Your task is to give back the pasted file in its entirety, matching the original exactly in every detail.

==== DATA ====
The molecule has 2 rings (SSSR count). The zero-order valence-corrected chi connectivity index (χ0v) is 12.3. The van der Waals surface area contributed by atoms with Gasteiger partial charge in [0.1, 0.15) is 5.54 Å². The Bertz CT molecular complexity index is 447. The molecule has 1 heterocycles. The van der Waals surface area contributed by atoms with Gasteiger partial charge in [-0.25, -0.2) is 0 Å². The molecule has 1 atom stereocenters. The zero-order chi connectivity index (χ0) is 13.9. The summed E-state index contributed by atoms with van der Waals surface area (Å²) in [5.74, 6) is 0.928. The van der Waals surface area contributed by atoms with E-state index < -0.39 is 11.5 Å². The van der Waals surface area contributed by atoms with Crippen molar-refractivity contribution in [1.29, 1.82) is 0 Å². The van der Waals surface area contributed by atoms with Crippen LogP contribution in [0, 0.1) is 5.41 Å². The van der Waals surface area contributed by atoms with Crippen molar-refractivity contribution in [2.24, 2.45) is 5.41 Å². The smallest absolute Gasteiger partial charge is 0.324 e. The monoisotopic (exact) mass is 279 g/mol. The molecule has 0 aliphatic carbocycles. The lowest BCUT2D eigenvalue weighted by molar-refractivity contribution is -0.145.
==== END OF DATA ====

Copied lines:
The molecule has 2 rings (SSSR count). The zero-order valence-corrected chi connectivity index (χ0v) is 12.3. The van der Waals surface area contributed by atoms with Gasteiger partial charge in [0.1, 0.15) is 5.54 Å². The Bertz CT molecular complexity index is 447. The molecule has 1 heterocycles. The van der Waals surface area contributed by atoms with Gasteiger partial charge in [-0.25, -0.2) is 0 Å². The molecule has 1 atom stereocenters. The zero-order chi connectivity index (χ0) is 13.9. The summed E-state index contributed by atoms with van der Waals surface area (Å²) in [5.74, 6) is 0.928. The van der Waals surface area contributed by atoms with E-state index < -0.39 is 11.5 Å². The van der Waals surface area contributed by atoms with Crippen molar-refractivity contribution in [1.29, 1.82) is 0 Å². The van der Waals surface area contributed by atoms with Crippen LogP contribution in [0, 0.1) is 5.41 Å². The van der Waals surface area contributed by atoms with Crippen molar-refractivity contribution in [2.24, 2.45) is 5.41 Å². The smallest absolute Gasteiger partial charge is 0.324 e. The monoisotopic (exact) mass is 279 g/mol. The molecule has 0 aliphatic carbocycles. The lowest BCUT2D eigenvalue weighted by molar-refractivity contribution is -0.145.